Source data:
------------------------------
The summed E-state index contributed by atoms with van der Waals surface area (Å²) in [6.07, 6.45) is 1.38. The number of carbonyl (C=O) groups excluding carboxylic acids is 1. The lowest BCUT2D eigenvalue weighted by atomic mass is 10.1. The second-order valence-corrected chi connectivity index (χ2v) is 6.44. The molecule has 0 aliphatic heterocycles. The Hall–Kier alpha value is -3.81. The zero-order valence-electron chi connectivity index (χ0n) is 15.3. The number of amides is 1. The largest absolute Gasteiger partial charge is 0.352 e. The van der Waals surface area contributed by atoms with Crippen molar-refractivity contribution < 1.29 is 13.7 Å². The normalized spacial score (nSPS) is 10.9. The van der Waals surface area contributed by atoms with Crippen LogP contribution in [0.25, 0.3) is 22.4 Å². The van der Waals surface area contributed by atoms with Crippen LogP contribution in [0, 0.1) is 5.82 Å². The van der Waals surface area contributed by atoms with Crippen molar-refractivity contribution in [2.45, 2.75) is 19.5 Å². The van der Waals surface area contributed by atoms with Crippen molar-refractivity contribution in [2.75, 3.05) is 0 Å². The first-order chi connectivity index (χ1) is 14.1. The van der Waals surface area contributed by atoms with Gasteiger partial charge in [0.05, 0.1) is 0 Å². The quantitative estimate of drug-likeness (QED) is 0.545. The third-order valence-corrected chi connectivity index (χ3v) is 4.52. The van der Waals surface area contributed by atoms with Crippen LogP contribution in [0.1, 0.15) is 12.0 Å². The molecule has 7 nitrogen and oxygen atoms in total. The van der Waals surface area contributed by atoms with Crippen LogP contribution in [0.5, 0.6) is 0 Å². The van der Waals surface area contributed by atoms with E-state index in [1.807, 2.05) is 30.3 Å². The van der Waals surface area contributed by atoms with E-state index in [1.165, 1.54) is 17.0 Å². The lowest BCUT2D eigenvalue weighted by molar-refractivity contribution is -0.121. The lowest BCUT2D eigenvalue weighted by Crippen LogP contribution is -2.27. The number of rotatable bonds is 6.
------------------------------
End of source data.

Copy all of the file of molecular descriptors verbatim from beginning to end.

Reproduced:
The summed E-state index contributed by atoms with van der Waals surface area (Å²) in [6.07, 6.45) is 1.38. The number of carbonyl (C=O) groups excluding carboxylic acids is 1. The lowest BCUT2D eigenvalue weighted by atomic mass is 10.1. The second-order valence-corrected chi connectivity index (χ2v) is 6.44. The molecule has 0 aliphatic heterocycles. The Hall–Kier alpha value is -3.81. The zero-order valence-electron chi connectivity index (χ0n) is 15.3. The number of amides is 1. The largest absolute Gasteiger partial charge is 0.352 e. The van der Waals surface area contributed by atoms with Crippen molar-refractivity contribution < 1.29 is 13.7 Å². The normalized spacial score (nSPS) is 10.9. The van der Waals surface area contributed by atoms with Crippen LogP contribution in [0.25, 0.3) is 22.4 Å². The van der Waals surface area contributed by atoms with Crippen LogP contribution in [0, 0.1) is 5.82 Å². The van der Waals surface area contributed by atoms with Crippen molar-refractivity contribution in [2.45, 2.75) is 19.5 Å². The van der Waals surface area contributed by atoms with Crippen molar-refractivity contribution in [2.75, 3.05) is 0 Å². The first-order chi connectivity index (χ1) is 14.1. The van der Waals surface area contributed by atoms with Gasteiger partial charge in [0.05, 0.1) is 0 Å². The quantitative estimate of drug-likeness (QED) is 0.545. The third-order valence-corrected chi connectivity index (χ3v) is 4.52. The van der Waals surface area contributed by atoms with Crippen LogP contribution in [0.1, 0.15) is 12.0 Å². The molecule has 7 nitrogen and oxygen atoms in total. The van der Waals surface area contributed by atoms with Crippen LogP contribution in [0.5, 0.6) is 0 Å². The van der Waals surface area contributed by atoms with E-state index in [1.807, 2.05) is 30.3 Å². The van der Waals surface area contributed by atoms with E-state index in [1.165, 1.54) is 17.0 Å². The lowest BCUT2D eigenvalue weighted by molar-refractivity contribution is -0.121. The lowest BCUT2D eigenvalue weighted by Crippen LogP contribution is -2.27. The number of rotatable bonds is 6.